“God’s Favorite”, a lost 1974 gem by the master of the one-liner, has been rescued from relative obscurity by Actors Co-Op, and guess what? It’s every bit as hilarious as the better known Simon comedy classics…


Under Greg Zerkle’s spot-on direction, and featuring a bunch of bravura performances, god’s favorite sparks laughs aplenty, a tear or two, and ample food for discussion…


Zerkle and his cast bring Joe and the madcap Benjamins to outrageously funny life from the play’s uproarious first scene on.  As funny as god’s favorite reads on the printed page, it’s when seeing it performed by a group of actors as sensational as the ones assembled at the co-op that Simon’s comedy truly takes flight.


Gustafson does tour de force work as Joe, a role which demands comedic gifts, dramatic chops, and oodles of stamina, qualities which the frequent co-op star possesses in abundance. Alternately hilarious, courageous, harried, tragic, and heroic, Gustafson is out-and-out brilliant here.


Baldwin’s wacky manic whirlwind of a performance as Sydney is another one to cheer, as is Hayes’ outrageously funny and utterly endearing work as rose, a performance that transcends caricature, with Hayes’ accent alone (classic Noo Yawk with a speech impediment) nearly worth the price of admission.  Guilfoyle gives David sweetness, goofiness, and considerable depth in addition to the requisite inebriation.  “Twins” Dlugolecki and Kohl do dimwitted to perfection, and in perfect sync. Walker and Harvey are  wonderful as Mady and Morris, the play’s two wisest characters, Mady’s West Indian accent a nice added plus.


The very broad, farcical dimensions director Zerkle has his cast give to their roles are absolutely right for god’s favorite.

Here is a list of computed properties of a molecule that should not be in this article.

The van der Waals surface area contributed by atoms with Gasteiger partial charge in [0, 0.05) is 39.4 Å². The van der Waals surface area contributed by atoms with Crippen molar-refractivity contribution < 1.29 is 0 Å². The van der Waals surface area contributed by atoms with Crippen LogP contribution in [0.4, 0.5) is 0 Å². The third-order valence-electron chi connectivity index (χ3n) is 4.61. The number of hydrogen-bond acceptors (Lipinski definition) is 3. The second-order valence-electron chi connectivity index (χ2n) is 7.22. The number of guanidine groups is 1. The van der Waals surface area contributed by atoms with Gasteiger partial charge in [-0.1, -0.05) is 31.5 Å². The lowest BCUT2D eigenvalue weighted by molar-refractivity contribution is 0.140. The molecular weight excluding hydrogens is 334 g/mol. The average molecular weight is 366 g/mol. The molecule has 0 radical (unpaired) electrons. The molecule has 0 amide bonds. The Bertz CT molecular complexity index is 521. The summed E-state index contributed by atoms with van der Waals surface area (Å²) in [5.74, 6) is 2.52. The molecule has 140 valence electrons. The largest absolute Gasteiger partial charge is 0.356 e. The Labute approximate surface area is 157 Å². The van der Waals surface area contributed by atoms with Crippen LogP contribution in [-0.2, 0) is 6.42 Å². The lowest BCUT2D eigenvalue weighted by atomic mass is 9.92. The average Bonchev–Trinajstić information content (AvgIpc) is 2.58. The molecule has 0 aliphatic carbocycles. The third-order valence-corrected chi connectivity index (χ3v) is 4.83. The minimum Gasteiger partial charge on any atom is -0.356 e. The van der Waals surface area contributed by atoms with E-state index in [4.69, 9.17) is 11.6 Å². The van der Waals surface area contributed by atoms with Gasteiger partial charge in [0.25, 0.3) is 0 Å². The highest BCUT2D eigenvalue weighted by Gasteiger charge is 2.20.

MELINDA SCHUPMANN 


Director Greg Zerkle integrates his supporting actors well… the pairing of Gustafson and Baldwin is inspired, as both are instinctive comic actors. Baldwin mines every nuance of comedy in his goofy characterization, enlivening the show as he comes and goes throughout the play. Act 2 gives Gustafson his moments to shine, as Joe is beset with torment from every quarter. His house and business have burned down, his money is gone, and he suffers physical agonies that are absurdly hilarious.

5 STARS

“God's Favorite” at The Crossley Theatre - Actor's Co-Op Production - Was amazing!!

This production, the acting, the set, the production, everything was so far above and beyond any other theatre being done out there.The cast could not have been better. They were more like a Broadway cast than any 99 seat theatre cast i have ever seen. Loved the vintage 1970's commercials shown on T.V. monitors of products mentioned in the play.. We really enjoyed that touch, since we remember those commercials! It was like a fun, added bonus to the production... At the beginning and during intermission… a really nice touch.